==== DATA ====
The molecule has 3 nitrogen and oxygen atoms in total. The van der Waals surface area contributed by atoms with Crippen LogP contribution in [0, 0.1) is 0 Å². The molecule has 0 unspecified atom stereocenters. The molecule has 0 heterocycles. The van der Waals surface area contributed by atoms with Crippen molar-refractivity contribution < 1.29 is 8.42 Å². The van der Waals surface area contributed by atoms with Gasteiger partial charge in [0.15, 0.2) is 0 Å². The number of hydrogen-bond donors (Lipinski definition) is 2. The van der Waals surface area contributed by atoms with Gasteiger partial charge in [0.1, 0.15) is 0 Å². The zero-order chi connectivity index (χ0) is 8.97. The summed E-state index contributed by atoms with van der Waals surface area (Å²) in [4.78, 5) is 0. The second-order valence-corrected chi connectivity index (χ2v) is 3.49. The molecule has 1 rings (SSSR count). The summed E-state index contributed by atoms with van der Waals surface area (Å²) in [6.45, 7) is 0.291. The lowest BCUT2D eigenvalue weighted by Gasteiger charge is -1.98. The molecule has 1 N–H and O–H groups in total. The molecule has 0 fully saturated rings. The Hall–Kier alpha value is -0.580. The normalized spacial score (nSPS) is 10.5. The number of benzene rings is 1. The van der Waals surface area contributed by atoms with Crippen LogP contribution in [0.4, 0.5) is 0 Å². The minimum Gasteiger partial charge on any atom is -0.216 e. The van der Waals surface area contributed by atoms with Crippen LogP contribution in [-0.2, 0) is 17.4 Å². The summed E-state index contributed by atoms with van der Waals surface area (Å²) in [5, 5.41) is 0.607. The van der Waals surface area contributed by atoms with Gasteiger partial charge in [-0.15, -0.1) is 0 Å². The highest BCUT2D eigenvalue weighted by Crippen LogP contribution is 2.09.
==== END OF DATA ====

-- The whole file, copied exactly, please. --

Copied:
The molecule has 3 nitrogen and oxygen atoms in total. The van der Waals surface area contributed by atoms with Crippen LogP contribution in [0, 0.1) is 0 Å². The molecule has 0 unspecified atom stereocenters. The molecule has 0 heterocycles. The van der Waals surface area contributed by atoms with Crippen molar-refractivity contribution < 1.29 is 8.42 Å². The van der Waals surface area contributed by atoms with Gasteiger partial charge in [0.15, 0.2) is 0 Å². The number of hydrogen-bond donors (Lipinski definition) is 2. The van der Waals surface area contributed by atoms with Gasteiger partial charge in [0.1, 0.15) is 0 Å². The zero-order chi connectivity index (χ0) is 8.97. The summed E-state index contributed by atoms with van der Waals surface area (Å²) in [4.78, 5) is 0. The second-order valence-corrected chi connectivity index (χ2v) is 3.49. The molecule has 1 rings (SSSR count). The summed E-state index contributed by atoms with van der Waals surface area (Å²) in [6.45, 7) is 0.291. The lowest BCUT2D eigenvalue weighted by Gasteiger charge is -1.98. The molecule has 1 N–H and O–H groups in total. The molecule has 0 fully saturated rings. The Hall–Kier alpha value is -0.580. The normalized spacial score (nSPS) is 10.5. The number of benzene rings is 1. The van der Waals surface area contributed by atoms with Crippen LogP contribution in [0.4, 0.5) is 0 Å². The minimum Gasteiger partial charge on any atom is -0.216 e. The van der Waals surface area contributed by atoms with Crippen LogP contribution in [-0.2, 0) is 17.4 Å². The summed E-state index contributed by atoms with van der Waals surface area (Å²) in [5, 5.41) is 0.607. The van der Waals surface area contributed by atoms with Gasteiger partial charge in [-0.15, -0.1) is 0 Å². The highest BCUT2D eigenvalue weighted by Crippen LogP contribution is 2.09.